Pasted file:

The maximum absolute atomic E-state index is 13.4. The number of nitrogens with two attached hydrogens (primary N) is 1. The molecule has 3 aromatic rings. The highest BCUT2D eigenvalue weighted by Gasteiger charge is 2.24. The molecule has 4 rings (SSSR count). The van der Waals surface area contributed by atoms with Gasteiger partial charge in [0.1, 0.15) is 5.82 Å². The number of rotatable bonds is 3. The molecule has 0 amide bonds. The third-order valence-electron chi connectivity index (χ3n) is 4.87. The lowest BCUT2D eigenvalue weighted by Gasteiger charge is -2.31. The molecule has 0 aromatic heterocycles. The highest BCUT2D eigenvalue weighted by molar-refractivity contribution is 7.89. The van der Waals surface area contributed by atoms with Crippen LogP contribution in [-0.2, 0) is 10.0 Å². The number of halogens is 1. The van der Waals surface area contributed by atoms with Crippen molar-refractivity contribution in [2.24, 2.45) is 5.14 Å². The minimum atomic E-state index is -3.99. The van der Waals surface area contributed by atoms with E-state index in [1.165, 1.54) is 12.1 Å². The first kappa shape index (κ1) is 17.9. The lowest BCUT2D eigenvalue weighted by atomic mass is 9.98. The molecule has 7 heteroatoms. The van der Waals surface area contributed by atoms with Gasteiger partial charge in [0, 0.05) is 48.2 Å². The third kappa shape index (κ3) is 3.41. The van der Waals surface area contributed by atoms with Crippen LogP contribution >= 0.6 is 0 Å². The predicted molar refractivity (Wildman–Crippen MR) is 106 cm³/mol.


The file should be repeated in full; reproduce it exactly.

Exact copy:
The maximum absolute atomic E-state index is 13.4. The number of nitrogens with two attached hydrogens (primary N) is 1. The molecule has 3 aromatic rings. The highest BCUT2D eigenvalue weighted by Gasteiger charge is 2.24. The molecule has 4 rings (SSSR count). The van der Waals surface area contributed by atoms with Gasteiger partial charge in [0.1, 0.15) is 5.82 Å². The number of rotatable bonds is 3. The molecule has 0 amide bonds. The third-order valence-electron chi connectivity index (χ3n) is 4.87. The lowest BCUT2D eigenvalue weighted by Gasteiger charge is -2.31. The molecule has 0 aromatic heterocycles. The highest BCUT2D eigenvalue weighted by molar-refractivity contribution is 7.89. The van der Waals surface area contributed by atoms with Crippen LogP contribution in [-0.2, 0) is 10.0 Å². The number of halogens is 1. The van der Waals surface area contributed by atoms with Crippen molar-refractivity contribution in [2.24, 2.45) is 5.14 Å². The minimum atomic E-state index is -3.99. The van der Waals surface area contributed by atoms with E-state index in [1.165, 1.54) is 12.1 Å². The first kappa shape index (κ1) is 17.9. The lowest BCUT2D eigenvalue weighted by atomic mass is 9.98. The molecule has 7 heteroatoms. The van der Waals surface area contributed by atoms with Gasteiger partial charge in [0, 0.05) is 48.2 Å². The third kappa shape index (κ3) is 3.41. The van der Waals surface area contributed by atoms with Crippen LogP contribution >= 0.6 is 0 Å². The predicted molar refractivity (Wildman–Crippen MR) is 106 cm³/mol.